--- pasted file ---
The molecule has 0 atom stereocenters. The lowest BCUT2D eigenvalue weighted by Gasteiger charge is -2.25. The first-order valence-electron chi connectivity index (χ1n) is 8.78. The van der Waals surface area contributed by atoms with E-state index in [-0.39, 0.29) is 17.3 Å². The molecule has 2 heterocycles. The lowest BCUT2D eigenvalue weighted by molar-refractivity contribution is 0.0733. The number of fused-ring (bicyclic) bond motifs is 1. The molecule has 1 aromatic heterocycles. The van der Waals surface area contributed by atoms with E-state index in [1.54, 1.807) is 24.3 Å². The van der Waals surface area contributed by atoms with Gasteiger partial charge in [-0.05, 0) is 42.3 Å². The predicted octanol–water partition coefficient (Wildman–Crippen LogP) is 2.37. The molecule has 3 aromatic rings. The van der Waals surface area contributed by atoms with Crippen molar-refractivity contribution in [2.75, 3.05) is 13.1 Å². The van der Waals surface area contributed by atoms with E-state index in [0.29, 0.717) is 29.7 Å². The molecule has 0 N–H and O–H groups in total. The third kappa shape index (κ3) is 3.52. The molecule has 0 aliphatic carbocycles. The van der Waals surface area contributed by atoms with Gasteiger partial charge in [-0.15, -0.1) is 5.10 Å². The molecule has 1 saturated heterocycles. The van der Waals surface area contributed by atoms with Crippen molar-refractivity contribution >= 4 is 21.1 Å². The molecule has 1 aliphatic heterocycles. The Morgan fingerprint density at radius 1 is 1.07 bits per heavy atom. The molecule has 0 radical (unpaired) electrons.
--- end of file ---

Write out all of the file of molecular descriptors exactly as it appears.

The molecule has 0 atom stereocenters. The lowest BCUT2D eigenvalue weighted by Gasteiger charge is -2.25. The first-order valence-electron chi connectivity index (χ1n) is 8.78. The van der Waals surface area contributed by atoms with E-state index in [-0.39, 0.29) is 17.3 Å². The molecule has 2 heterocycles. The lowest BCUT2D eigenvalue weighted by molar-refractivity contribution is 0.0733. The number of fused-ring (bicyclic) bond motifs is 1. The molecule has 1 aromatic heterocycles. The van der Waals surface area contributed by atoms with E-state index in [1.54, 1.807) is 24.3 Å². The van der Waals surface area contributed by atoms with Gasteiger partial charge in [-0.05, 0) is 42.3 Å². The predicted octanol–water partition coefficient (Wildman–Crippen LogP) is 2.37. The molecule has 3 aromatic rings. The van der Waals surface area contributed by atoms with Crippen molar-refractivity contribution in [2.75, 3.05) is 13.1 Å². The van der Waals surface area contributed by atoms with E-state index in [0.29, 0.717) is 29.7 Å². The molecule has 0 N–H and O–H groups in total. The third kappa shape index (κ3) is 3.52. The molecule has 0 aliphatic carbocycles. The van der Waals surface area contributed by atoms with Gasteiger partial charge in [-0.15, -0.1) is 5.10 Å². The molecule has 1 saturated heterocycles. The van der Waals surface area contributed by atoms with Crippen molar-refractivity contribution >= 4 is 21.1 Å². The molecule has 1 aliphatic heterocycles. The Morgan fingerprint density at radius 1 is 1.07 bits per heavy atom. The molecule has 0 radical (unpaired) electrons.